Remakes are rarely a good idea. Remakes of classics are even less likely to be a good idea. They rarely improve on the original and more often, to be blunt, they suck. But up with it I’m willing to put if it means that, from time to time, we get a remake like this one, which takes everything that was good about the original and turns it around so it is relevant to the present.
A contemporary of both M*A*S*H and Patton, this gleefully anti-establishment World War II comedy manages to bridge both films, turning a lot of the clichés of earlier war movies on their heads while not totally disrespecting the genre. The American GIs in this film are still square-jawed and tough-as-nails, but they are also tired of war and bored out of their minds.
Jane Austen’s 1813 novel has almost been anointed as the “mother of all romantic comedies.” Certainly, its plot, in which the two protagonists disguise growing affection behind barbed language and outward contempt for each other, is now a well-trod path and was so even in Austen’s day. Lizzie (Keira Knightley) and Mr. Darcy (Matthew Macfadyen) are very much spiritual descendents of Beatrice and Benedick in Shakespeare’s Much Ado About Nothing.
It also has to be one of the most adapted novels in cinema history, with eight film versions, including this one, and three television adaptations. Joe Wright’s 2005 film manages to do a masterful job of compressing the novel’s plot into a reasonable two-hour running time. The movie manages to do justice to the film’s characters, Austen’s language and major themes within the confines of a feature length film.
Oliver Stone‘s JFK is a movie as admirable in its technique as it is troubling in its agenda. Much like Birth of a Nation sought to rewrite the early history of the original Ku Klux Klan, JFK represents a concerted effort on Stone’s part to insert certifiable falsehoods into the historical record of the Kennedy assassination. He gets two basic facts correct. John F. Kennedy was indeed assassinated on November 22, 1963 and New Orleans District Attorney Jim Garrison did actually prosecute businessman Clay Shaw for his role in an alleged conspiracy. After that, the facts and Mr. Stone have a strained relationship at best. I sincerely hope that this movie will be as routinely dismissed by future generations as Birth of a Nation is today.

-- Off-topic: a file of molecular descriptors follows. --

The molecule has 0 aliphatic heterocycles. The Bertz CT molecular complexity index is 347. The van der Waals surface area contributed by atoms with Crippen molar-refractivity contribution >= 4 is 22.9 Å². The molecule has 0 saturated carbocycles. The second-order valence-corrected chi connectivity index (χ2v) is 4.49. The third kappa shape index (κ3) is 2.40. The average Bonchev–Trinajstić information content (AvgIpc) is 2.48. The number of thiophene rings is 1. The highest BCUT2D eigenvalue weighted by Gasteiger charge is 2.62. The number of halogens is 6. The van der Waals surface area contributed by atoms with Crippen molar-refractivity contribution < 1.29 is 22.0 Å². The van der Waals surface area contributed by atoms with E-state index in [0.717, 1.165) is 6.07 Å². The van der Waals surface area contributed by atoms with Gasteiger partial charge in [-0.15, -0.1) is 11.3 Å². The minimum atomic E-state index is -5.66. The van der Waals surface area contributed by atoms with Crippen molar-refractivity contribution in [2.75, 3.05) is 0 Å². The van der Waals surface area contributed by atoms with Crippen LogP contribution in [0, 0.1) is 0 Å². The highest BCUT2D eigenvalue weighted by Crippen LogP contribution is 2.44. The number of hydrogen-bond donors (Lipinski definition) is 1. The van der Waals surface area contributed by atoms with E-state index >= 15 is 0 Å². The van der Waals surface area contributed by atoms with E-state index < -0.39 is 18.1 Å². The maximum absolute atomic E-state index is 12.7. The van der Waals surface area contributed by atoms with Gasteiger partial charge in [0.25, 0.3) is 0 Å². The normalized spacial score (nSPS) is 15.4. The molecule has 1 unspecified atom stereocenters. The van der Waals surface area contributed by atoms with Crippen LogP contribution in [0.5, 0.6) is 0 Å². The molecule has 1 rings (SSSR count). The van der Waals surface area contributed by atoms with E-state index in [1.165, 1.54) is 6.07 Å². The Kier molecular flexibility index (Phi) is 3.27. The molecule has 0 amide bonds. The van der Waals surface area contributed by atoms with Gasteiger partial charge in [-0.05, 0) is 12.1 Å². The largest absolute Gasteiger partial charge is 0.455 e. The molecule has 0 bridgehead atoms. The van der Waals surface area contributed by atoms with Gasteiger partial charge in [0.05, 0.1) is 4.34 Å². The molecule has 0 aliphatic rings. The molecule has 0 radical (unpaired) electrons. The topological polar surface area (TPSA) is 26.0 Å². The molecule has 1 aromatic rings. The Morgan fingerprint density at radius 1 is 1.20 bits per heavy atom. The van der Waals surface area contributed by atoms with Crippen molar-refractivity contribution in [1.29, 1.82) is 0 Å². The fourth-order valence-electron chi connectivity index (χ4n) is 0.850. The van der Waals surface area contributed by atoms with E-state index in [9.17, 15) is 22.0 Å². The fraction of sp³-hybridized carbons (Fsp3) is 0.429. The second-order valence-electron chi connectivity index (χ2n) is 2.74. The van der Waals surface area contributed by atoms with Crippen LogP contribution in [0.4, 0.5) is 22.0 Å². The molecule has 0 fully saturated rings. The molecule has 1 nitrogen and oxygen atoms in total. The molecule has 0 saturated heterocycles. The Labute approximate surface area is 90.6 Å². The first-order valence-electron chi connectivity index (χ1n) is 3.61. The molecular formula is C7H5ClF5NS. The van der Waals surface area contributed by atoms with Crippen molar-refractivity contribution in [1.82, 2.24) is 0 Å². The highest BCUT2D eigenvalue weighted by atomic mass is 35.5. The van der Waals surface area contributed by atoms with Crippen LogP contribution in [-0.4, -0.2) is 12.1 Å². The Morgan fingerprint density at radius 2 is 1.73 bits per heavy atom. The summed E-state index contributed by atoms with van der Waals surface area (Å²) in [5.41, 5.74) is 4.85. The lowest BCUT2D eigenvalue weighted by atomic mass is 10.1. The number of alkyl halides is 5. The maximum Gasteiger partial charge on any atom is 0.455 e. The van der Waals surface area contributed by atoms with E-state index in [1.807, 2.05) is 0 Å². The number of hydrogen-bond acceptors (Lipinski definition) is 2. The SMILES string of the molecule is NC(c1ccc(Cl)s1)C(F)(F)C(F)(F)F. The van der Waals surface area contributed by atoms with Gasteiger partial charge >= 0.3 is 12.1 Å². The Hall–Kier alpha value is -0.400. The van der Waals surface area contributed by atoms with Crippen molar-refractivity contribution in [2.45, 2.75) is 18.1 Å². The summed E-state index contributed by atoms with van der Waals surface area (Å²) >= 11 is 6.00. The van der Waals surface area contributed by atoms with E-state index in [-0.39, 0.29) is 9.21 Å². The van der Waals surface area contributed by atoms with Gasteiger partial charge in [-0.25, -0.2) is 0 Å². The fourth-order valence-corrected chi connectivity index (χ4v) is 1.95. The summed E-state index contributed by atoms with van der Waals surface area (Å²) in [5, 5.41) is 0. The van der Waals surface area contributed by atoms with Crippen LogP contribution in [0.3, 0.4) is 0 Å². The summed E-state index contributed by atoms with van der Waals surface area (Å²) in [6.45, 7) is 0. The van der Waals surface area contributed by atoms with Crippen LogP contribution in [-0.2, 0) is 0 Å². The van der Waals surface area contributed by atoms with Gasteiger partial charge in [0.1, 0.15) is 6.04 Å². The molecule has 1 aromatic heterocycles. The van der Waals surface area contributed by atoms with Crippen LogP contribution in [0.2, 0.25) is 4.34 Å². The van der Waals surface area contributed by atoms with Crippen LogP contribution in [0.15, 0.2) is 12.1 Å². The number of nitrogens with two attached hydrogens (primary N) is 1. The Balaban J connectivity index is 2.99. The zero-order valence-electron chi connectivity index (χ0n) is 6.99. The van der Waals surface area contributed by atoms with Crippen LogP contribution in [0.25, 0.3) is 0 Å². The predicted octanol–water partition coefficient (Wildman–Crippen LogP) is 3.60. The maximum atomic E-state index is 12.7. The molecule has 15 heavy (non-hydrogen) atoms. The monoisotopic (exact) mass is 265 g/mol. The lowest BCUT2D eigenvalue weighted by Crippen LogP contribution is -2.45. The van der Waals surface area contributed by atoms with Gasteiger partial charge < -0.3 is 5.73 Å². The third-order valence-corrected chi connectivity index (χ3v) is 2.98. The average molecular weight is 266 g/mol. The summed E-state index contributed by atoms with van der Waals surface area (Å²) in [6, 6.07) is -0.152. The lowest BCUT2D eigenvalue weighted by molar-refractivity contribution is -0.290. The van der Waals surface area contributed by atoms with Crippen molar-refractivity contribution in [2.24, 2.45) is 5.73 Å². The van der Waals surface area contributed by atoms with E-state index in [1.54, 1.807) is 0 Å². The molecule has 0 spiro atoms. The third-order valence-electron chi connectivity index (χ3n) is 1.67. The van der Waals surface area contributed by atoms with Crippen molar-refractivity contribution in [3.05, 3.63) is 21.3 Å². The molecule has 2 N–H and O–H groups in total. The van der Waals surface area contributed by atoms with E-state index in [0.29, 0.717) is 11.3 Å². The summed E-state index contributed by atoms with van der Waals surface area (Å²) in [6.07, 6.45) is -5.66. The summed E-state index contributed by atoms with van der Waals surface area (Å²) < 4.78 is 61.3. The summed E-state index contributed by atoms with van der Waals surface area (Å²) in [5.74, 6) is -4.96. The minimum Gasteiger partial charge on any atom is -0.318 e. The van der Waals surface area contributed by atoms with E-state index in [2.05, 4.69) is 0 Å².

Anyone who pops in their DVD of Robert Altman‘s movie adaptation of Richard Hooker‘s novel expecting to see a two-hour version of the TV show is in for a rude shock. The long-running series starring Alan Alda is related to this movie only by title, character names and setting. Stylistically, they are very different animals altogether.
The CBS sitcom, for its groundbreaking subject matter, is still a traditional “workplace” comedy at heart, very much in the tradition of The Mary Tyler Moore Show. The TV Frank Burns has far more in common with Ted Baxter than with the religious fanatic portrayed by Robert Duvall in the movie.
The movie version is a choatic, anarchic and hilarious celebration of insanity as an antidote for insanity. Continue reading →